With That's Life team: (l-r) Paul Heiney, Cyril Fletcher, Chris Searle and Richard Stilgoe (Image: PA Archive/PA Images)

Its greatest legacy has to be the creation of Childline, the first helpline for children in distress or at risk of abuse.

It was born out of a special programme that Esther suggested called Childwatch after the death of a toddler who starved to death in a locked room.

"I remember thinking we have just got to be able to reach these children earlier and help them effectively. That was when I asked on That's Life! if anyone who had suffered abuse when they were children would take part in a survey and something like 5,000 people took part."

Esther came up with the idea for a special helpline after that edition of the show. 

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The line was swamped with calls over 48 hours and within months the Childwatch team had secured funding to launch the 24/7 helpline that became Childline.

It is just one example of how Esther gets so emotionally involved and driven to make changes with her work.

She has also created the Silverline, a phone line and support network for older people who may have become socially isolated, something she is immensely proud of.

But the story that made her break down live on air was when she reunited Sir Nicholas Winton with some of the hundreds of Jewish children he saved from the Nazis. 

She recalls: "He had rediscovered an album in his loft which contained the personal details of hundreds of children whose lives he had saved by organising transport for them, trains to get out of Prague, just before the Nazis invaded and found families to bring them up in Britain.

"The children didn't know he was responsible and he didn't know where they were. He wanted to return these photos and documents to them because he realised they were the only link to their own family life before the Holocaust. We invited him to the studio and we sat him next to two ladies, they didn't know who he was and he didn't know who they were. It was the most moving moment when Vera Gissing turned to him and said thank you and gave him a hug. I just had to stop, I couldn't carry on on air.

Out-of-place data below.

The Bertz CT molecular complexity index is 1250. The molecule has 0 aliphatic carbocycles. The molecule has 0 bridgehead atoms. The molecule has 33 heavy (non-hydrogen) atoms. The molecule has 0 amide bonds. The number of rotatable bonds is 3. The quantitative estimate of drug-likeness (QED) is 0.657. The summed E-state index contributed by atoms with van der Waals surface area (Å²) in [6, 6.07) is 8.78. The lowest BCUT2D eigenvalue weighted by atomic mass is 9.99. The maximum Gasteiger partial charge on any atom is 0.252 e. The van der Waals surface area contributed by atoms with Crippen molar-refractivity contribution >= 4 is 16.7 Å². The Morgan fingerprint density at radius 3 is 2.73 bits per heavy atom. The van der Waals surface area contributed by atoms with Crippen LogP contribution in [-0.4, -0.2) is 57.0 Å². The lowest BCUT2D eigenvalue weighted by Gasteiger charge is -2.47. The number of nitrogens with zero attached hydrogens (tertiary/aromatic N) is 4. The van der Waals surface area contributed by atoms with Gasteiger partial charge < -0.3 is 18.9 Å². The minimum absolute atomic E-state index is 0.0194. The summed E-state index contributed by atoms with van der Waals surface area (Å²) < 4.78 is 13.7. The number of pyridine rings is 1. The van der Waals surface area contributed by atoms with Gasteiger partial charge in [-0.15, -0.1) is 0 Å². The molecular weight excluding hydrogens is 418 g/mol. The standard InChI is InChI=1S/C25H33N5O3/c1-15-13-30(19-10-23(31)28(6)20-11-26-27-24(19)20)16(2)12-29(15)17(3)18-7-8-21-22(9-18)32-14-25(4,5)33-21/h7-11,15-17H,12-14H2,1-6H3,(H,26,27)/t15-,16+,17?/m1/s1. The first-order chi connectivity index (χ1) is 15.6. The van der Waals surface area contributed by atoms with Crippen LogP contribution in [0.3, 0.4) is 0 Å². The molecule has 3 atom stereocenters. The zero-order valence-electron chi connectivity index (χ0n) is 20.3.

"We were then inundated with responses from other people whose lives he had saved. So the second time he came into our programme I said 'Will you stand up if you owe your life to Nicholas Winton' and the whole of the ground floor of the studio stood. He just couldn't believe it. It is a video that has gone viral and has been viewed 40 million times."

But That's Life! wasn't all about tragedy, emotion, abuse and investigations, it also had plenty of laughs from talking dogs to viewers sending in rude-shaped veg.

HEARTBREAK: Beloved husband Desmond (Image: Setve Wood)

She laughs: "There were so many funny moments. We had 10 dogs that went completely mad in the studio. We were testing some pellets that were supposed to protect your lawns from dogs making a mess on them. But a lady said the pellets had an opposite effect and attracted dogs like a magnet. So we invited 10 dogs into the studio, but we didn't realise that one of them was a bitch who had just come into season, so all the male dogs went completely mad. That show got our biggest audience."

After 50 years of success, it would be hard to imagine Dame Esther having any regrets.

But she says part of her wishes she had gone for the top job at BBC One when she had the chance.

George Layton, Esther Rantzen and Bob Wellings in That's life 1973 (Image: That's Life 1973)

She explains: "At one stage it was suggested to me that I could become the controller of BBC One, but I didn't apply and that was a bit wimpish of me. But on the other hand it was because I stayed with That's Life that we were able to expose a boarding school called Crookham Court.

"A child who had been at the school wrote to me at Childline and it was because That's Life! was on the air that we were able to expose it."

The school was closed in 1989, and former owner Philip Cadman and teachers William Printer, Anthony Edmonds and Mark Standish were jailed for abuse.

Dame Esther Rantzen today (Image: JONATHAN BUCKMASTER)

Despite being in front of the camera for so many years, Esther has no plans to stop just yet.

There's talk of a return of That's Life! and she says she has two similar shows in the pipeline - one exposing people who try to swindle the elderly and a consumer affairs programme with Eamonn Holmes and Ruth Langsford.

"My children are on at me all the time to retire," she says. "But the right moment never seems to come along."